Spectacular Togwotee Pass
Wyoming is famous for its spectacular mountain passes. There are so many all over the Cowboy State, but none are more breathtaking and truly spectacular than Togwotee Pass. It’s a natural opening right between the Shoshone and Teton National Forests, in northwestern Wyoming. Togwotee Pass hooks up Moran Junction and Dubois, at an elevation of almost 10-thousand feet.
Togwotee Pass got it’s name in 1873. Captain William Jones, of the Army Corps of Engineers, was looking for a passageway into Yellowstone National Park. And when he came upon this remarkable opening, he named it after Togwotee, his Shoshone guide. It’s pronounced (TOE -guh-dee) and means “lancethrower” in Shoshone.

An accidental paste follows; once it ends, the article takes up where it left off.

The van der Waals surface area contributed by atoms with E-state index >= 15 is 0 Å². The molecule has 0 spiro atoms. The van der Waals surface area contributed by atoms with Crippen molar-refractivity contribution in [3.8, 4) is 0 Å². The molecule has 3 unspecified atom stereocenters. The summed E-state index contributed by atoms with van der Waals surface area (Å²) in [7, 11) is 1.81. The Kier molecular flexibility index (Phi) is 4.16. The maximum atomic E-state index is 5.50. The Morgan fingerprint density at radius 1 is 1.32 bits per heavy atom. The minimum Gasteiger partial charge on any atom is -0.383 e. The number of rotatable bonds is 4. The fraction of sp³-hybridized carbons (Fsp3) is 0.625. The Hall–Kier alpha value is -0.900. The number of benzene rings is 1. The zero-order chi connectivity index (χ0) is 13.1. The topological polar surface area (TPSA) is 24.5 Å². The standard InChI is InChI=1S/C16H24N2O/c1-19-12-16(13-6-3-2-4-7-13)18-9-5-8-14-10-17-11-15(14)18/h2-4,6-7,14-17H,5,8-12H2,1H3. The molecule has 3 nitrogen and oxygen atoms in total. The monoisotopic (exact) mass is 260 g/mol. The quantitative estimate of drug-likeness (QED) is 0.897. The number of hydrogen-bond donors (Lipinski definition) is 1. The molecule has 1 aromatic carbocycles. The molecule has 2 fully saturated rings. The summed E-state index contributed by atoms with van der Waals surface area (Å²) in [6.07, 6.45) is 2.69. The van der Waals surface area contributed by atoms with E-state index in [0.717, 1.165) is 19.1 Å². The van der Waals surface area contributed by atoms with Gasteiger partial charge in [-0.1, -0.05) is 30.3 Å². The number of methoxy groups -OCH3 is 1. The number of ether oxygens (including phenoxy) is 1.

There’s a great deal of history and legend associated with Togwotee Pass. Centuries before the Army Corps of Engineers, the Blackfoot, the Crow and Shoshone Indian hunting parties made their way through the pass. Legendary mountain men Jim Bridger and John Colter and trapper Kit Carson found Togwotee Pass useful in the early 1800’s
It wasn’t until 1898 when the first wagon road was built through Togwotee Pass. The first road built for automobile use came in 1922. And that’s when sightseers discovered the awesome beauty of Togwotee Pass.
There are so many spectacular sights in Wyoming. But if you want to experience one of the most breathtaking drives in the state, take a little trip through Togwotee Pass.